Matthew Rothman is used to working with people who pride themselves on their rationality. He's a "quant," after all, one of a legion of Ph.D.s on Wall Street who use the emotionless rules of mathematics to pick trading positions. But this week, he caught a whiff of panic.
The trouble started Aug. 3, when stocks started moving not only in ways that commonly used models didn't predict, but in precisely the opposite direction from what was expected. Equally troubling, the moves were far more volatile than models based on decades of testing assumed were likely. Those relatively minor anomalies escalated quickly this week, exploding into a global rout for quantitative funds by Wednesday.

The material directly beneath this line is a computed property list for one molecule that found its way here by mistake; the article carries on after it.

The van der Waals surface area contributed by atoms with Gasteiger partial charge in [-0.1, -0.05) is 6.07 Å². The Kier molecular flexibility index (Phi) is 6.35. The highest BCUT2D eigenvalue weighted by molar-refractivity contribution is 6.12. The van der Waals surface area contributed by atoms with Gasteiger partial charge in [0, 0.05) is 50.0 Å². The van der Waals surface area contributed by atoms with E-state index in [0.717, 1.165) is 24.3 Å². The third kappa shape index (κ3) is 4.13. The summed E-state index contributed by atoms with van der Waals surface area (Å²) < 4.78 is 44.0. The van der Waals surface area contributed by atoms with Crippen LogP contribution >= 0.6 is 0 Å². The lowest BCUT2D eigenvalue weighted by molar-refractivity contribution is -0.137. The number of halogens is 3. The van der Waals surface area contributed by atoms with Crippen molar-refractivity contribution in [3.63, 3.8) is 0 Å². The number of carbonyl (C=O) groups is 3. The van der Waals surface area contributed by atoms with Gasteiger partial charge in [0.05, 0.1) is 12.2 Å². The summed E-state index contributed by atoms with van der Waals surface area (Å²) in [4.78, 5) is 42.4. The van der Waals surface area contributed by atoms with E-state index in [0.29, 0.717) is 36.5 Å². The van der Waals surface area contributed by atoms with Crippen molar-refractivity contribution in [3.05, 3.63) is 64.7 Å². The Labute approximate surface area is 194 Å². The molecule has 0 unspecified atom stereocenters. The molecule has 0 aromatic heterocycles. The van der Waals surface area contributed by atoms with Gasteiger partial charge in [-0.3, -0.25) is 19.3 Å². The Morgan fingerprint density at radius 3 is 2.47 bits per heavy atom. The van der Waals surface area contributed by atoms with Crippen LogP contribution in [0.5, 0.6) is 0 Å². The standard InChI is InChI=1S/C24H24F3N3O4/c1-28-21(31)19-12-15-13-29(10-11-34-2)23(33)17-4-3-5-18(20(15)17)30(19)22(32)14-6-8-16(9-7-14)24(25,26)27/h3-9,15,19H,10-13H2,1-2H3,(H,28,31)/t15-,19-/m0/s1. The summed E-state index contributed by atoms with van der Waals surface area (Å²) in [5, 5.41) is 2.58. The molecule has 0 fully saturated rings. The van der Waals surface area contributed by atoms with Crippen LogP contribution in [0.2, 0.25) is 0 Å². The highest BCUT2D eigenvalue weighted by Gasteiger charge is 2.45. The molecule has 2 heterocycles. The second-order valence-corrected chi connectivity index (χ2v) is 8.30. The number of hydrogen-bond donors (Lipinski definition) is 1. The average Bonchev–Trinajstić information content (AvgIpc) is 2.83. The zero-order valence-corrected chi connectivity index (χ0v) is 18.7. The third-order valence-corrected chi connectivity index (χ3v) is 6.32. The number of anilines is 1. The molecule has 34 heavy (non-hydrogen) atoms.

"Wednesday is the type of day people will remember in quant-land for a very long time," said Mr. Rothman, a University of Chicago Ph.D. who ran a quantitative fund before joining Lehman Brothers. "Events that models only predicted would happen once in 10,000 years happened every day for three days."